A STINKING sink caused the part-closure of one of Shropshire's biggest A&E departments this summer, a report has revealed.

The sink was blocked by an "unknown substance", and smelled so bad that ambulances were diverted elsewhere while the issue was resolved.

Patients were also advised to go to the Princess Royal Hospital in Telford while the stench was addressed, a report by trust chief operating officer Nigel Lee shows.

Mr Lee’s report, prepared for the Shrewsbury and Telford Hospital NHS Trust board, details the organisation’s emergency preparedness and response processes. 

“The trust has a mature suite of plans to deal with major incidents and business continuity issues,” he writes.

“These conform to the 2004 Civil Contingencies Act and current NHS-wide guidance.”

His paper reports on training and testing in line with the plans, and summarises “instances in which the trust has had to respond to extraordinary circumstances".

While the trust was focused on dealing with the "level four" national incident that was the Covid pandemic, he writes that SaTH has also responded to a number of other incidents.

One of these was the emergency department part-closure of May 24.

“Due to an unknown substance that had been put down one of the sinks in one of the majors cubicles, a sink was blocked along with the sluice in the dirty utility,” his report reveals.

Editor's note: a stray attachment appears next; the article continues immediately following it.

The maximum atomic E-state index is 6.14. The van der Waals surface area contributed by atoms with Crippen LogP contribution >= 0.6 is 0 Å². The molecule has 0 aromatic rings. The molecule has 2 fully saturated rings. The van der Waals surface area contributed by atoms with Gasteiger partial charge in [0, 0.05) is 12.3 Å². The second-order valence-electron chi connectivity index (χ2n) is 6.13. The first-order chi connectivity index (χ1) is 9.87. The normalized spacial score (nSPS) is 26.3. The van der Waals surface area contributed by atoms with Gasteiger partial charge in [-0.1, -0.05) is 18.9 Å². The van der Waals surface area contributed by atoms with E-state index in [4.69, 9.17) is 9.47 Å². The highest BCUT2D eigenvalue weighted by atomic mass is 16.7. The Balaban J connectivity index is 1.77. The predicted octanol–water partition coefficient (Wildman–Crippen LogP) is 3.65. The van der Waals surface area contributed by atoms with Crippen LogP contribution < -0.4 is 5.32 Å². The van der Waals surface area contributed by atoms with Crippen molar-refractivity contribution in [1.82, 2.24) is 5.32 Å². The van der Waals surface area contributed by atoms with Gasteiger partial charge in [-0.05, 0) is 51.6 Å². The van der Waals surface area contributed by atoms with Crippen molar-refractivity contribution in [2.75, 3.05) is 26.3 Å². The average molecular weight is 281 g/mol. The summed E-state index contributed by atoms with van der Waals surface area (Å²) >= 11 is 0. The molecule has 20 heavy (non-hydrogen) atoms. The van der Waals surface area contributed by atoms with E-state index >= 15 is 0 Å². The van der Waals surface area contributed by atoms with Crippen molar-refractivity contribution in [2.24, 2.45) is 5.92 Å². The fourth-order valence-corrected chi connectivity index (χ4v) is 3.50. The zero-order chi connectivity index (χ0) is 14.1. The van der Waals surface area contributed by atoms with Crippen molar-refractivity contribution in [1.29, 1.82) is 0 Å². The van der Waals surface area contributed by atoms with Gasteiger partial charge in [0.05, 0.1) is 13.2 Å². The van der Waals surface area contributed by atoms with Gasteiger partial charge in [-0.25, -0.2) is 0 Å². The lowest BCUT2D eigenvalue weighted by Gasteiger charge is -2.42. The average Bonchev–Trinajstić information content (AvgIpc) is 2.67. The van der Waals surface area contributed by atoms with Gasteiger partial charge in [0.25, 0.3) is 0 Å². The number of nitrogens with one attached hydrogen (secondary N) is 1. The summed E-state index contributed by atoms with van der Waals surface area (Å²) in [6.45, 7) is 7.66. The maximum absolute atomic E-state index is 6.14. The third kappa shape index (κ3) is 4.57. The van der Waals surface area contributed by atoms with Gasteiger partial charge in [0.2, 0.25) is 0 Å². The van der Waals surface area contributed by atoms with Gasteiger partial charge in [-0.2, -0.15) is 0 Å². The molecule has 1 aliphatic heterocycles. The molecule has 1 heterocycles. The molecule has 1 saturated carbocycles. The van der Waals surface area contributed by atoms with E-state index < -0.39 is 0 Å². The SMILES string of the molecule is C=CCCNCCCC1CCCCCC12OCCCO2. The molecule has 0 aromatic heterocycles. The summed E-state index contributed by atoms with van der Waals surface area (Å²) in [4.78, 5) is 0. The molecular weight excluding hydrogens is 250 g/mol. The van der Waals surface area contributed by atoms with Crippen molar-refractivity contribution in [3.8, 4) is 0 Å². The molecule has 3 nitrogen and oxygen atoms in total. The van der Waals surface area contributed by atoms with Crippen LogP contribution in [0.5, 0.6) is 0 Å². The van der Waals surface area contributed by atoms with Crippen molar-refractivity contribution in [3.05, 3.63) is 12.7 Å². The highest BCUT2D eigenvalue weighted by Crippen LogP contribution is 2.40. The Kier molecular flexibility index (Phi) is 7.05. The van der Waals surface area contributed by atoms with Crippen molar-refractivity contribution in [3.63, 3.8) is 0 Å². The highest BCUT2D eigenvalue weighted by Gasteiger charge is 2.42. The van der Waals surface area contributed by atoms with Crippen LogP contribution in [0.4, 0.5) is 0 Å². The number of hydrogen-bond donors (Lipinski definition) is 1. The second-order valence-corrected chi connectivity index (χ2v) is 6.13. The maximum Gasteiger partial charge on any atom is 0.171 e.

“The smell had spread to outpatient areas and was causing a very unpleasant environment for staff and patients.

“Internal escalation plans were activated and an ambulance divert was initiated until the issue was resolved.”

That incident was the second of three detailed in Mr Lee’s report. The first was in November 2020, he writes, when the facilities team received reports of issues around the handling and infectious clinical waste.

“Working with the estates team, a number of mitigating actions have been taken, including publication of a standard operating procedure for Covid-19 waste,” Mr Lee writes.

On May 30 this year an early-morning “routine generator test” revealed some equipment was overheating, which “led to outages of key clinical systems along with the VOIP telephony system”.

SaTH’s board will discuss Mr Lee’s report on Thursday, October 7.